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Indonesia: ASEAN’s Big Brother?

The Indonesian government has started its redevelopment plans to improve its economic distribution. How would this impact its neighbours? Would Indonesia’s growth in power and vision to be the “big brother” of ASEAN be accepted by others?

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Indonesia, the “sleeping dragon of Asia”, is awakening with the redevelopment of East Kalimantan and its periphery. Being the fourth most populous nation in the world, Indonesia has great potential to increase productivity and become an economic powerhouse. With the archipelago’s abundance in natural resources (minerals, renewables and oil) and its geographical advantage for trade, coupled with efforts by the government and World Bank, Indonesia can resuscitate its economy.

Indonesia began its redevelopment with 13 special economic zones (SEZs) as of the fourth quarter of 2019. At the Asia Competitiveness Institute conference held in Singapore last year, Indonesia’s Dr Bambang Wijanarko, Secretariat of the National Council for Special Economic Zone, explained that these SEZs will serve as an incentive for businesses and aim to develop the healthcare, tourism, financial, digital, advanced technology, and education sectors. With tax deductions from the local governments and lack of limitations on importation of goods, the SEZs target to see developments to increase opportunities for Indonesians and to overcome the uneven economic distribution across the country.   

To achieve its goals for economic equality, Indonesia is working hand-in-hand with the World Bank under the ACT programme – Augment, Connect and Target. The initiative aims to augment the coverage and quality of basic services, connect people to job opportunities and services as well as target marginalised groups and places that are lagging behind. The end goal is to enable prosperity, inclusiveness and liveability across Indonesia, whether in the capital or its periphery.

Additionally, Indonesia plans to move its capital from Jakarta to East Kalimantan in its efforts to lessen the environmental burden on Jakarta. Kalimantan will act as the replacement for the sinking Jakarta. It would also increase the distribution of jobs, providing more opportunities for citizens. 

With the predicted growth of its economy, Indonesia continues to claim itself as the “big brother” of the Association of Southeast Asian Nations (ASEAN). The term was first coined in 2014 due to the growing strength of its military and its place as one of the pioneers of the regional bloc. However, reception to Indonesia’s self-proclaimed status by other member countries have been mixed.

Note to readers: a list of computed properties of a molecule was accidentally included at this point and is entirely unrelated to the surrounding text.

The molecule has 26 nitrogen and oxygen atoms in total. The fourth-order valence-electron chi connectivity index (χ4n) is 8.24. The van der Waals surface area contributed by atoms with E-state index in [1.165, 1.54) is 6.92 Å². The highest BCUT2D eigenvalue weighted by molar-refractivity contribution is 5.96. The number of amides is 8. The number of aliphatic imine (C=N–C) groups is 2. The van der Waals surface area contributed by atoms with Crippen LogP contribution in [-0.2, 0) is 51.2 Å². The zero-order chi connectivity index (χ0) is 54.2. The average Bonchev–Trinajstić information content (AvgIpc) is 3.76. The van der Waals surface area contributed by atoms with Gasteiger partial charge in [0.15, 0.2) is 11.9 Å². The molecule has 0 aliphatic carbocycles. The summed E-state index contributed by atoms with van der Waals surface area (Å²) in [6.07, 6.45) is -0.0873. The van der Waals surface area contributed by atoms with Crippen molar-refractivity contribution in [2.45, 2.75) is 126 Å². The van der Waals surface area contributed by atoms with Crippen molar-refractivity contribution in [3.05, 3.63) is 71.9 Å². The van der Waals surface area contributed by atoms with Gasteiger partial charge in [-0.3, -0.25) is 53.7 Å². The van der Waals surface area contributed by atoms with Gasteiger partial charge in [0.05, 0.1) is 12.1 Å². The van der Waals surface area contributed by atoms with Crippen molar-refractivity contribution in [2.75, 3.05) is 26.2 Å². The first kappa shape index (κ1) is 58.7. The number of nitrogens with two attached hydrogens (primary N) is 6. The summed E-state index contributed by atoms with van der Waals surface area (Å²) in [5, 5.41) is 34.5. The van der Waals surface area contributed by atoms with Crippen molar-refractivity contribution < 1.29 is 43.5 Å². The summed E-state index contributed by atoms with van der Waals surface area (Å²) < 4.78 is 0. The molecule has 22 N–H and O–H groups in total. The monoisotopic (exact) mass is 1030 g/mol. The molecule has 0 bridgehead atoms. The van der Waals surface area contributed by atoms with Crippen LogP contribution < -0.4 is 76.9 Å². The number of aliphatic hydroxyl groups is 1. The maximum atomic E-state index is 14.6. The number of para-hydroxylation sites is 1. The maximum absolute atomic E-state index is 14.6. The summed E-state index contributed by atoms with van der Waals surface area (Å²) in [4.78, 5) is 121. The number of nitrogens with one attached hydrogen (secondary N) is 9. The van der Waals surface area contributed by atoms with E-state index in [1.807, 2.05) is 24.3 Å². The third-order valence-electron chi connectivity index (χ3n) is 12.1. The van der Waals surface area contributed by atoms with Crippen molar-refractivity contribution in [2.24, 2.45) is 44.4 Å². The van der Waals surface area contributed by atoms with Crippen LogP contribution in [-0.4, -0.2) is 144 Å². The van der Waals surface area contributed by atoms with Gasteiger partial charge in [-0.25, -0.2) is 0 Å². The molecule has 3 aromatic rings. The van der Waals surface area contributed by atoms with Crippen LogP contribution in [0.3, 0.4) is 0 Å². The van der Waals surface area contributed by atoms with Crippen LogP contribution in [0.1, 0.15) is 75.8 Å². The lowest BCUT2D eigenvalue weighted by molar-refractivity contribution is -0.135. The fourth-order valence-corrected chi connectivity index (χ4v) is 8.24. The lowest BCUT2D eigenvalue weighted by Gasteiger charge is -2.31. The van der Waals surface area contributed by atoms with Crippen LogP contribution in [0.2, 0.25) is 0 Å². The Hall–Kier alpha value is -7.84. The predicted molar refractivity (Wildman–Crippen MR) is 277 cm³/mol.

As the largest market in Southeast Asia, Indonesia attracts investors from other regions. The planned redevelopment and expansion would further entice more investors, allowing ASEAN members to enjoy economic growth alongside Indonesia. Singapore, who is Indonesia’s biggest importer and has the highest number of foreign direct investment projects in Indonesia, can expect economic growth from Indonesia’s redevelopment, with increased opportunities and services for Singaporean firms.

Politically, member states may not be too keen with the position Indonesia claims itself to have. While members of ASEAN have not made public their opinions against the “big brother” concept, their interactions with the country show they take no interest nor are they willing to act according to the status.

This is evident in the never-ending discussions between Indonesia and its neighbours on the transboundary haze issue. The 2015 Southeast Asia haze saw Indonesia met with much criticism for its sluggish domestic response and rebuff of international assistance. When Singapore decided to take legal action against an Indonesian businessman for involvement in the forest fires, the island state refused petitions by Indonesia to drop the charges. This was a clear indication that Indonesia held little to no sway over its neighbours.

While Indonesia’s continued “big brother” narrative proves controversial, its regional counterparts have not publicly supported nor denounced its claims. What is certain is that they would not allow Indonesia to influence their domestic policies nor have sole control of the regional environment. 

Indonesia’s big plans for redevelopment will be economically beneficial for the country and the region. However, its bid to be first among equals in ASEAN could prove to be a futile attempt. The presence of strong and sovereign neighbours within the association would see Indonesia remain on equal footing with other members, instead of the leader and protector it envisions itself to be.

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